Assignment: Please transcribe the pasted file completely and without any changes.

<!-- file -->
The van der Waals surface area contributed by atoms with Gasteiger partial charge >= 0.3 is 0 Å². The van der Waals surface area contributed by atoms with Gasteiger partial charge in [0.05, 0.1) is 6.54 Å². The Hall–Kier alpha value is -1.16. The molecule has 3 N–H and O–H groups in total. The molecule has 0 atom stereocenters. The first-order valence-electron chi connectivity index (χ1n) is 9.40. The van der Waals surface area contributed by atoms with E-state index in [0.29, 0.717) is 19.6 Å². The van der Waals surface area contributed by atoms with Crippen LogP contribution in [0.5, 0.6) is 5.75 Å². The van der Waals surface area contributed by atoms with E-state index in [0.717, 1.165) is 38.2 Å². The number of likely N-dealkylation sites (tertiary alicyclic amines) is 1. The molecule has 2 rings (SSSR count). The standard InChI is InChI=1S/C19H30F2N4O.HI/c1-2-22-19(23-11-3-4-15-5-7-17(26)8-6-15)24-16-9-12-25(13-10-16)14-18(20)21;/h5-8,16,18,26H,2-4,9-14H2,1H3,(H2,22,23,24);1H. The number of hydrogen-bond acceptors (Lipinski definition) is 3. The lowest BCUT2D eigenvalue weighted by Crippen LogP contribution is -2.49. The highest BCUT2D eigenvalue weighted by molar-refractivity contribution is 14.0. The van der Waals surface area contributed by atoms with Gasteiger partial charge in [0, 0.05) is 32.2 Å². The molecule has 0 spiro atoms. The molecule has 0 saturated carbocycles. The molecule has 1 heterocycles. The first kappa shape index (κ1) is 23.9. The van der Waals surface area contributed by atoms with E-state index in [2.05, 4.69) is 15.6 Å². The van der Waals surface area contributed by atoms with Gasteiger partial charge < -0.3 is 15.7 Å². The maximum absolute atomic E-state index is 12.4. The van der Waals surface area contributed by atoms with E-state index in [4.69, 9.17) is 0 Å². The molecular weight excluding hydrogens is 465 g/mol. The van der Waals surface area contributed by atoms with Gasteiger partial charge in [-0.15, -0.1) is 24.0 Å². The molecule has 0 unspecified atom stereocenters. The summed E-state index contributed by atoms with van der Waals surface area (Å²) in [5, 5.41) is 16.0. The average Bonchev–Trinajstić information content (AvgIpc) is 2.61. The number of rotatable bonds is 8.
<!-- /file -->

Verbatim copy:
The van der Waals surface area contributed by atoms with Gasteiger partial charge >= 0.3 is 0 Å². The van der Waals surface area contributed by atoms with Gasteiger partial charge in [0.05, 0.1) is 6.54 Å². The Hall–Kier alpha value is -1.16. The molecule has 3 N–H and O–H groups in total. The molecule has 0 atom stereocenters. The first-order valence-electron chi connectivity index (χ1n) is 9.40. The van der Waals surface area contributed by atoms with E-state index in [0.29, 0.717) is 19.6 Å². The van der Waals surface area contributed by atoms with Crippen LogP contribution in [0.5, 0.6) is 5.75 Å². The van der Waals surface area contributed by atoms with E-state index in [0.717, 1.165) is 38.2 Å². The number of likely N-dealkylation sites (tertiary alicyclic amines) is 1. The molecule has 2 rings (SSSR count). The standard InChI is InChI=1S/C19H30F2N4O.HI/c1-2-22-19(23-11-3-4-15-5-7-17(26)8-6-15)24-16-9-12-25(13-10-16)14-18(20)21;/h5-8,16,18,26H,2-4,9-14H2,1H3,(H2,22,23,24);1H. The number of hydrogen-bond acceptors (Lipinski definition) is 3. The lowest BCUT2D eigenvalue weighted by Crippen LogP contribution is -2.49. The highest BCUT2D eigenvalue weighted by molar-refractivity contribution is 14.0. The van der Waals surface area contributed by atoms with Gasteiger partial charge in [0, 0.05) is 32.2 Å². The molecule has 0 spiro atoms. The molecule has 0 saturated carbocycles. The molecule has 1 heterocycles. The first kappa shape index (κ1) is 23.9. The van der Waals surface area contributed by atoms with E-state index in [2.05, 4.69) is 15.6 Å². The van der Waals surface area contributed by atoms with Gasteiger partial charge < -0.3 is 15.7 Å². The maximum absolute atomic E-state index is 12.4. The van der Waals surface area contributed by atoms with E-state index in [4.69, 9.17) is 0 Å². The molecular weight excluding hydrogens is 465 g/mol. The van der Waals surface area contributed by atoms with Gasteiger partial charge in [-0.15, -0.1) is 24.0 Å². The molecule has 0 unspecified atom stereocenters. The summed E-state index contributed by atoms with van der Waals surface area (Å²) in [5, 5.41) is 16.0. The average Bonchev–Trinajstić information content (AvgIpc) is 2.61. The number of rotatable bonds is 8.